Please understand that the Internet is not and never will be a parallel for any other communications medium. It is not analogous to cable TV, it is not analogous to the PSTN, it is a completely separate and unique entity that has nearly single-handedly revolutionized the world socially, financially, and politically. The linchpin of this success is the free and unfettered delivery of data from one point to another. By allowing quasi-monopolies to control whether or not that data is delivered is a most horrible idea.
Please note that I am not talking about bandwidth caps or levels of service; I am talking about the fact that you wish to sanctify the actions of large corporations to deny their customers the right to request information from a third party at a whim, to essentially make large swaths of the Internet inaccessible unless both their customer and the third-party site pay a fee for that information. This goes way beyond putting tolls on the roads; this is the same as allowing gangs of thugs to patrol the highways, shaking down travelers however they see fit. Add in the simple fact that in many places there is only a single broadband provider, and you are essentially giving that provider the right to hold the Internet hostage to their own customers. Yes, their customers can certainly cancel their service -- they aren't required to have Internet access -- but that directly conflicts with your own statements regarding innovation and investment. Without customers, there won't be much of either.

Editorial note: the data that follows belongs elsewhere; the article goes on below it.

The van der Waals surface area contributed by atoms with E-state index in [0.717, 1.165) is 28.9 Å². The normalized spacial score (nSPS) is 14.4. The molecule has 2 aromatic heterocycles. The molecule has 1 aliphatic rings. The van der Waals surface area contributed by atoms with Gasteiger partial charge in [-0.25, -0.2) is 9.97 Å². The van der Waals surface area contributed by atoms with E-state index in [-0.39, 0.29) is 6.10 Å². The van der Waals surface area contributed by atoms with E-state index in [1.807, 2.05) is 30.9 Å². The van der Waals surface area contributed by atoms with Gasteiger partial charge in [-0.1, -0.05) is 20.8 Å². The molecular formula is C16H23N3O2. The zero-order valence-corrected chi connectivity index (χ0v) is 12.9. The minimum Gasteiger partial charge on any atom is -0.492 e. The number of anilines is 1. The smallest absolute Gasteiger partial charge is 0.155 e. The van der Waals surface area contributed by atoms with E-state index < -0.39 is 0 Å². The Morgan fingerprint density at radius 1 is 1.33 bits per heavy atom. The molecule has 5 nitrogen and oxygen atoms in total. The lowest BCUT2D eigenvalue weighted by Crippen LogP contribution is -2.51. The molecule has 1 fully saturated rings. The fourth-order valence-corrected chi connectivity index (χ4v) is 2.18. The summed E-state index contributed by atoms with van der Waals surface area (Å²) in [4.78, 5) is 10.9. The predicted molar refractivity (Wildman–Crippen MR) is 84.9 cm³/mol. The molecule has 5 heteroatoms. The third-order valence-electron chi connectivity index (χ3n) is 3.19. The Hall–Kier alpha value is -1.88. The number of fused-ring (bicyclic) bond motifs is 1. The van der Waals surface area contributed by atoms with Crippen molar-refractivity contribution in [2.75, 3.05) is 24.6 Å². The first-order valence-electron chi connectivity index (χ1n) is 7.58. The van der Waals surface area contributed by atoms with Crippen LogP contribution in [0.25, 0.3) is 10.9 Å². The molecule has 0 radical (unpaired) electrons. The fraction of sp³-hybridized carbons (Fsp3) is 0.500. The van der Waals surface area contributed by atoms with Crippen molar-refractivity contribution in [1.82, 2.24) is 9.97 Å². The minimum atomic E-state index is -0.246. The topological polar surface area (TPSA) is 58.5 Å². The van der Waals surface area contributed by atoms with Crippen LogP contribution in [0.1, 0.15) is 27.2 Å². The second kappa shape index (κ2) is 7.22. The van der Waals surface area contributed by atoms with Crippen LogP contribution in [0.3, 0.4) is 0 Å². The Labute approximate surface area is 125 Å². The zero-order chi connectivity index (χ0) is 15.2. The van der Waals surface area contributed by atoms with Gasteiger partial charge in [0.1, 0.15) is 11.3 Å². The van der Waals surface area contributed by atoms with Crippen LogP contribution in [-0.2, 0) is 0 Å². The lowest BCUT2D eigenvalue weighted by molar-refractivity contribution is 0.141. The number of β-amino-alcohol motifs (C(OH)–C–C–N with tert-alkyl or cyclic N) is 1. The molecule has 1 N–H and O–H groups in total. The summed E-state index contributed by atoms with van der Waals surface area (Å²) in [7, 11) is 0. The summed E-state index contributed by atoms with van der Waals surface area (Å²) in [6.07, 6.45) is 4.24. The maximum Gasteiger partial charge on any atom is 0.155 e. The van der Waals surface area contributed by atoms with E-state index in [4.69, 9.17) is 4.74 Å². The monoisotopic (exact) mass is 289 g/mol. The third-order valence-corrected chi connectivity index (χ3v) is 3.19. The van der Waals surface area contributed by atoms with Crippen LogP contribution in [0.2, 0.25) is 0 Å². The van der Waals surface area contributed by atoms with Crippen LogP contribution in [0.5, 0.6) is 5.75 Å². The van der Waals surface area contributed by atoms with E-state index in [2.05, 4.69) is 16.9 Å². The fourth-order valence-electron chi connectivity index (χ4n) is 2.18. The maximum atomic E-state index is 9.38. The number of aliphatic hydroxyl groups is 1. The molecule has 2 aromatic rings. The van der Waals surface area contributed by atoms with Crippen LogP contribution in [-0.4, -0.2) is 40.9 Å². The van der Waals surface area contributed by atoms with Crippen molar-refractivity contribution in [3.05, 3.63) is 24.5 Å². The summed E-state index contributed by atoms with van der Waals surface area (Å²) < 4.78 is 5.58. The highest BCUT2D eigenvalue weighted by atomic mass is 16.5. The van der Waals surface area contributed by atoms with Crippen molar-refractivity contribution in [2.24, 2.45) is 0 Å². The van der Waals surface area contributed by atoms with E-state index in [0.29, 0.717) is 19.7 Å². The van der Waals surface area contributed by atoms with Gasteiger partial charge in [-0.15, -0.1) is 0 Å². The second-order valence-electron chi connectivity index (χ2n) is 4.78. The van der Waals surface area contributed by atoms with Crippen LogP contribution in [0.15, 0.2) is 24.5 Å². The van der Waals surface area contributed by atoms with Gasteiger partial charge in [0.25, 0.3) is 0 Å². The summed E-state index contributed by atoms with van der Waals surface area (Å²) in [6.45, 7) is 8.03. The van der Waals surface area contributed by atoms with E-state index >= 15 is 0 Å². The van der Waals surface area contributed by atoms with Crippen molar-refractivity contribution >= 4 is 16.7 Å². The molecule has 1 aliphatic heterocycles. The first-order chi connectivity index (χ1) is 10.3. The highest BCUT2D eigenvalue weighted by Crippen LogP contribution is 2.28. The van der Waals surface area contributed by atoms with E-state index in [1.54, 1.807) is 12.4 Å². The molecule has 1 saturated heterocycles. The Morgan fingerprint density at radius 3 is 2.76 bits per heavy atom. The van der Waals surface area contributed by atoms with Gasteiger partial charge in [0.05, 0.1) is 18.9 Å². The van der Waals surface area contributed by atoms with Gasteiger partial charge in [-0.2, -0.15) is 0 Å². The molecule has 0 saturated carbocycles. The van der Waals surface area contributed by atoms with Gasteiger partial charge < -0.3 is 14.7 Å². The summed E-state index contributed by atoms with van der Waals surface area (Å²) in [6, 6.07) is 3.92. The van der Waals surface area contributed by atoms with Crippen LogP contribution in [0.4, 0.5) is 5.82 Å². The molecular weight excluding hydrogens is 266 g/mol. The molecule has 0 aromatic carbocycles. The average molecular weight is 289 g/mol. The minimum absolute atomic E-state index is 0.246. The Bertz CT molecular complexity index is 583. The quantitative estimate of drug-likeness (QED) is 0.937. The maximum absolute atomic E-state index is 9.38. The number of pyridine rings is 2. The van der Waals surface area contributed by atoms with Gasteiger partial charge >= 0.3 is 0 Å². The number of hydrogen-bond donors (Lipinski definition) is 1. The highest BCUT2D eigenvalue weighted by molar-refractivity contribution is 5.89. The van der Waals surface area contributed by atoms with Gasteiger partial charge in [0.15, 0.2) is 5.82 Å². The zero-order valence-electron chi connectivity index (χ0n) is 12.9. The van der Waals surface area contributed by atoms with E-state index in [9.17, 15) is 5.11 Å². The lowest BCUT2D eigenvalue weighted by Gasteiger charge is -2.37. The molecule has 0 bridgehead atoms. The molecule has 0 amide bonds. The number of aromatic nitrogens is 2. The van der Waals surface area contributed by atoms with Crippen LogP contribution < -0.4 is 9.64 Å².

Further, large ISPs have a habit of increasing rates for those who order a la carte services, such as Internet without phone and Internet without TV. They can and will develop pricing plans that make it difficult for dissatisfied customers to use another Internet provider (assuming there is one) without breaking the budget or losing TV service.
I understand that the big carriers are against Net neutrality and would love nothing more than to provide Internet access in a similar fashion to cable TV. It would be a big boon for them. It would also be an unconscionable betrayal of the American people should it come to pass. The big carriers have been given more than enough time (and simply massive amounts of government funding) to build, maintain, and grow their networks. High-speed data equipment and infrastructure are faster and cheaper than at any other time in history. This is the time that we should be working to provide the benefits of high-speed Internet access to those places in this country that are still without it, not trying to impose arbitrary and costly limits on those lucky enough to already have it.